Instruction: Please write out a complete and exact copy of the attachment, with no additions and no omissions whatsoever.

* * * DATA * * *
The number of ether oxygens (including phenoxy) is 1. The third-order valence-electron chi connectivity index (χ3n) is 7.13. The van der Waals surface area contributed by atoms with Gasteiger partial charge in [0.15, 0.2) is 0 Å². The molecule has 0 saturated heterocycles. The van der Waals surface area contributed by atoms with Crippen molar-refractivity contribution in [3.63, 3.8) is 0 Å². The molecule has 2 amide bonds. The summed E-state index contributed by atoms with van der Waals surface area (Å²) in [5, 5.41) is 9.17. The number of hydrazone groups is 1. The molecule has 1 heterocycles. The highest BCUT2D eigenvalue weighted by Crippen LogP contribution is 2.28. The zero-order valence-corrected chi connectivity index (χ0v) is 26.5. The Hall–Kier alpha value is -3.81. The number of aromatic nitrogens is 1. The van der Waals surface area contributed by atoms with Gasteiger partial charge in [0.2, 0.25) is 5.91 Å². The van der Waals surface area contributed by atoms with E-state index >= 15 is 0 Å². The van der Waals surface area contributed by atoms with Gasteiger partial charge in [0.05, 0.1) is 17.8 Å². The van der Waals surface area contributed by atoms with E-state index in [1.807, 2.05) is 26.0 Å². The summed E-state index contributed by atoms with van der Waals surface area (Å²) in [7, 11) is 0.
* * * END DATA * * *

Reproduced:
The number of ether oxygens (including phenoxy) is 1. The third-order valence-electron chi connectivity index (χ3n) is 7.13. The van der Waals surface area contributed by atoms with Gasteiger partial charge in [0.15, 0.2) is 0 Å². The molecule has 0 saturated heterocycles. The van der Waals surface area contributed by atoms with Crippen molar-refractivity contribution in [3.63, 3.8) is 0 Å². The molecule has 2 amide bonds. The summed E-state index contributed by atoms with van der Waals surface area (Å²) in [5, 5.41) is 9.17. The number of hydrazone groups is 1. The molecule has 1 heterocycles. The highest BCUT2D eigenvalue weighted by Crippen LogP contribution is 2.28. The zero-order valence-corrected chi connectivity index (χ0v) is 26.5. The Hall–Kier alpha value is -3.81. The number of aromatic nitrogens is 1. The van der Waals surface area contributed by atoms with Gasteiger partial charge in [0.2, 0.25) is 5.91 Å². The van der Waals surface area contributed by atoms with E-state index >= 15 is 0 Å². The van der Waals surface area contributed by atoms with Gasteiger partial charge in [0.05, 0.1) is 17.8 Å². The van der Waals surface area contributed by atoms with E-state index in [1.807, 2.05) is 26.0 Å². The summed E-state index contributed by atoms with van der Waals surface area (Å²) in [7, 11) is 0.